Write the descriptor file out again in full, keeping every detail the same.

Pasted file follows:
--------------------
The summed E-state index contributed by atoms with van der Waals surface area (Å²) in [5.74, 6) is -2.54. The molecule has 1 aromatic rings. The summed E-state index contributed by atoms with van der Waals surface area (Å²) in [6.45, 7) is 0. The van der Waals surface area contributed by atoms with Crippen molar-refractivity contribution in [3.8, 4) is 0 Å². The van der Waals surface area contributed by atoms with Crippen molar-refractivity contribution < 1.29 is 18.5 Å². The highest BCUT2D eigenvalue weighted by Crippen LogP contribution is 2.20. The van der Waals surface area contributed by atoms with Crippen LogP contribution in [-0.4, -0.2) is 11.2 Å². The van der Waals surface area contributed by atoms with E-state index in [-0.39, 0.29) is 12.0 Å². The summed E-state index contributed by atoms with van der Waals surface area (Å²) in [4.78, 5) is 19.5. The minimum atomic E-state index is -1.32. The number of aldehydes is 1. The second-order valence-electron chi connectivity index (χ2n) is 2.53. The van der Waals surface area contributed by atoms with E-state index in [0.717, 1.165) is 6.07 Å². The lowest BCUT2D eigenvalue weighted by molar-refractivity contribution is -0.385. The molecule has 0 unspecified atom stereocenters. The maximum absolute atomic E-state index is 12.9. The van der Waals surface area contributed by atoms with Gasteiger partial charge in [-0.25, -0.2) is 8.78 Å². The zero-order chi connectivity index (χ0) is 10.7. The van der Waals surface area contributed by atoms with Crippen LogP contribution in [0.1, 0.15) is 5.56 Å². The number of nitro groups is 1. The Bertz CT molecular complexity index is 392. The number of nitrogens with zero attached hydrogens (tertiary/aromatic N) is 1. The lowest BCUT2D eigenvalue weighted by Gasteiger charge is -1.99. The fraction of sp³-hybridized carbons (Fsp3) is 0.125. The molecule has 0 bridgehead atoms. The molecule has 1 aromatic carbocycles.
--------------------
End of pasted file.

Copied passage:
The summed E-state index contributed by atoms with van der Waals surface area (Å²) in [5.74, 6) is -2.54. The molecule has 1 aromatic rings. The summed E-state index contributed by atoms with van der Waals surface area (Å²) in [6.45, 7) is 0. The van der Waals surface area contributed by atoms with Crippen molar-refractivity contribution in [3.8, 4) is 0 Å². The van der Waals surface area contributed by atoms with Crippen molar-refractivity contribution < 1.29 is 18.5 Å². The highest BCUT2D eigenvalue weighted by Crippen LogP contribution is 2.20. The van der Waals surface area contributed by atoms with Crippen LogP contribution in [-0.4, -0.2) is 11.2 Å². The van der Waals surface area contributed by atoms with E-state index in [-0.39, 0.29) is 12.0 Å². The summed E-state index contributed by atoms with van der Waals surface area (Å²) in [4.78, 5) is 19.5. The minimum atomic E-state index is -1.32. The number of aldehydes is 1. The second-order valence-electron chi connectivity index (χ2n) is 2.53. The van der Waals surface area contributed by atoms with E-state index in [0.717, 1.165) is 6.07 Å². The lowest BCUT2D eigenvalue weighted by molar-refractivity contribution is -0.385. The molecule has 0 unspecified atom stereocenters. The maximum absolute atomic E-state index is 12.9. The van der Waals surface area contributed by atoms with Gasteiger partial charge in [-0.25, -0.2) is 8.78 Å². The zero-order chi connectivity index (χ0) is 10.7. The van der Waals surface area contributed by atoms with Crippen LogP contribution in [0.1, 0.15) is 5.56 Å². The number of nitro groups is 1. The Bertz CT molecular complexity index is 392. The number of nitrogens with zero attached hydrogens (tertiary/aromatic N) is 1. The lowest BCUT2D eigenvalue weighted by Gasteiger charge is -1.99. The fraction of sp³-hybridized carbons (Fsp3) is 0.125. The molecule has 0 bridgehead atoms. The molecule has 1 aromatic carbocycles.